Well, I had the most fortunate opportunity to have Tom Steiner make me a French Press coffee. I have to admit I was familiar with the French Press but I really never wanted to take the time to buy one and try it out. It just seemed like more equipment to store. Tom and his wife owned and operated the Blue Bottle Coffee Shop in Muncie Indiana. They eventually sold the business but at one time the location was in the village of the Ball State University campus from 2001 to 2004 and eventually downtown Muncie. His shop was one of a few local coffee shops in the area.
Tom is currently a business coach and has an office down the hall from me. He enlightened me one morning in the breakroom about French Press coffee. “The coffee texture is ground finer than regular coffee but not like an espresso.” He compared the different grinds of the Folgers we have in the break-room vs. his coffee he brought for the press. He explained that there would be a smoother taste with the French Press (he was right!) After a few minutes I realized I had very little knowledge of coffee. He continued to tell me the various types/styles of coffee makers. At this point I’m completely amazed at what I didn’t know about coffee…I mean how much is there to know right?
So, he agreed to discuss coffee with me and I sat down a week later and interviewed Tom after my first encounter in the breakroom. He made me an Aeropress coffee this time instead of a French Press coffee. (This gets better and better! ) He asked me, “How caffeinated do you want to get?” He explained that he hasn’t perfected his technique yet. The Aeropress is designed to be used instead of an espresso maker. It’s not quite the same but does a pretty good job. I explained that I use a Keurig to which he replied, “yeah, I want you to get rid of that.” His reason is simple. The water in those machines is forced through so quickly that it doesn’t have time to really pick up the coffee flavor. It’s basically a hot water warmer. As I’m trying my very own personally made espresso I notice the smooth but strong flavor. It’s supposed to have a rich body. I thought it was very good but he believes he doesn’t get the consistency right. “They don’t taste the same each time I make them. It could be the steeping time or the grind.”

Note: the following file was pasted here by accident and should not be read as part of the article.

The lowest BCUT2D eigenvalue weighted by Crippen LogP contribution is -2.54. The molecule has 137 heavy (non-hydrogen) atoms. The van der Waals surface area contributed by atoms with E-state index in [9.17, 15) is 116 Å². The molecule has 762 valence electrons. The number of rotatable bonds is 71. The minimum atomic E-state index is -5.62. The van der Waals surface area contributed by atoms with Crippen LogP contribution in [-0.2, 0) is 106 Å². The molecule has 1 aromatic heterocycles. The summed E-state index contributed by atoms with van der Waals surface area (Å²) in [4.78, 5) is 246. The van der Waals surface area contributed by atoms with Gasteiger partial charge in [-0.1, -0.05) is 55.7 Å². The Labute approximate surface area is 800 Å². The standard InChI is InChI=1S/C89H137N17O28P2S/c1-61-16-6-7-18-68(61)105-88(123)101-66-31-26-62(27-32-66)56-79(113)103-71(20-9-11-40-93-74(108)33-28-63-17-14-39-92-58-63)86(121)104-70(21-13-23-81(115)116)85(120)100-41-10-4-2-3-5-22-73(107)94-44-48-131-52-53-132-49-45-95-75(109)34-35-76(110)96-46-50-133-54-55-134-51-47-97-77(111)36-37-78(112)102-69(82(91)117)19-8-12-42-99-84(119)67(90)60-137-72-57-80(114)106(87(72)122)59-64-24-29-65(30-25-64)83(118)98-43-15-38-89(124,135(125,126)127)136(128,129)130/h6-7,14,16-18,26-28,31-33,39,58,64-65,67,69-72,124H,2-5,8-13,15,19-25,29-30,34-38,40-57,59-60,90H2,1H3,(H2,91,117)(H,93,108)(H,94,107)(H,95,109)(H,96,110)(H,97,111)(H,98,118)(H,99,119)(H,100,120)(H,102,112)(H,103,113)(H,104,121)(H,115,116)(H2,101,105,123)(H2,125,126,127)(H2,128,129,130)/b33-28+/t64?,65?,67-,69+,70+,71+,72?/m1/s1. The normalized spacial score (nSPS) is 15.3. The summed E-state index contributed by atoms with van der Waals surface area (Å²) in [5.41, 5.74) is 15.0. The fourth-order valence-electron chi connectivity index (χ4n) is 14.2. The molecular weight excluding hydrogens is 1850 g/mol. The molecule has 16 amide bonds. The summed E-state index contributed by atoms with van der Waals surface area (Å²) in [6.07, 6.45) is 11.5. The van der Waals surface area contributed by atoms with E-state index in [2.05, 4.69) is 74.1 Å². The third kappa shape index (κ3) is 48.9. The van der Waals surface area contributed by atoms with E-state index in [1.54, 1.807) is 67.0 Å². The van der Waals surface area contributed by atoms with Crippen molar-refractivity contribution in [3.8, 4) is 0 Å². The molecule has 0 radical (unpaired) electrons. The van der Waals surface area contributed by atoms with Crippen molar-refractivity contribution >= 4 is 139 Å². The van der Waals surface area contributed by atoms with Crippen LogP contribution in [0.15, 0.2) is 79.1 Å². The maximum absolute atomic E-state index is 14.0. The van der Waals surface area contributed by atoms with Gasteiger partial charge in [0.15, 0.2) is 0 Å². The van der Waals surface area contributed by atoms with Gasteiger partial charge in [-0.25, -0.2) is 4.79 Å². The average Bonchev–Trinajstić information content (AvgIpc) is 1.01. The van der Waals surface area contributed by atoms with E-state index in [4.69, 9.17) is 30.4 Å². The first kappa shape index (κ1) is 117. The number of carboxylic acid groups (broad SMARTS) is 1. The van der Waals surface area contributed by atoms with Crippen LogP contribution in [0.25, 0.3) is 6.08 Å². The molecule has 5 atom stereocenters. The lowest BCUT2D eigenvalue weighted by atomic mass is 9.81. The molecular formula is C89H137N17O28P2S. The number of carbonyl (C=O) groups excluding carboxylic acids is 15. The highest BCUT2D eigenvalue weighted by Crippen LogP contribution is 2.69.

So what’s the difference between the French Press verse Aeropress?
The different styles of coffee that the French Press and Aeropress produce is down to the different brewing and filtration methods used. The French Press requires a coarse grind (but Tom likes a finer grind) and a long steeping time (4 minutes is what he prefers) , whereas the Aeropress uses a fast pressurized extraction using finely ground beans. The Aeropress makes a small serving of espresso style coffee, whereas the French Press gives a full bodied, rich and strong coffee. I did a little research and the Aeropress was invented in 2005 so is a new product compared to some other coffee makers. There is actually a very good article on the different between the two at http://www.wecravecoffee.com/aeropress-vs-french-press
After speaking with Tom I realized there is more science to coffee making than most non-coffee connoisseurs realize. He takes coffee making to an art form. I asked him what he thought the problems were with the coffee shops today. He gave me 3 main issues:
- There are shops that don’t care about the coffee. They may be the only one in town and usually there is very little training of the staff. They hire folks to fill a time slot and that is what matters most. One of the things that he tried to provide was good service and consistency with this product. (Ok, I see his point…)
- There are shops that tell you “this is what coffee should taste like”. They dictate how is should taste (based on trends in the coffee world) and sometimes there is too much emphases on the coffee culture and not on the product. He believes that the coffee has to taste good to you – the drinker. He also mentioned that the little designs baristas make on the coffee were a trend that had not come out when he owned his own shop. He probably would have done that too.. (makes total sense…why did I not know this?)
- The chain mentality – Crank out as many shops as possible. They are selling a marketing concept more than a product. He stated, “It feels good to hold one of our cups” is what the focus is and you get accustomed to drinking this type of coffee. (my mind has just been blown!)
Tom explained that water is very important in the coffee making process. Water should be filtered especially for a drip brewed coffee. And if you use an espresso machine you need soft water. The minerals will clog the machine because the tubes in an espresso maker are smaller but it also changes the flavor of the coffee. He also points out that coffee made here verse Chicago will taste different because of the water. Filtered Water – taking the chlorine and other minerals out will leave room for more coffee flavor. The grind of the coffee is also important. The finer the grind the more coffee flavor you will extract. Espresso is a very fine grind and stronger because of this. Residue on your coffee maker will affect the flavor. He states that everything needs to be very clean, even the coffee cup. I need to point out that the Aeropress coffee he made me this morning was placed in a handmade coffee cup because he refused to use the styrofoam that was in the breakroom.
Tom doesn’t sell coffee anymore but he does write business coaching articles for the ISBDC.org and I found one called Living the Coffee Shop Dream http://www.isbdc.org/living-the-coffee-shop-dream
When we ended our conversation Tom pointed out….”When my wife and I get up in the morning it’s not…do you want coffee? It’s what type of coffee do you want?” On that note I asked if we could discuss this in a further interview. I’m betting I might get another cup of great coffee out of this!!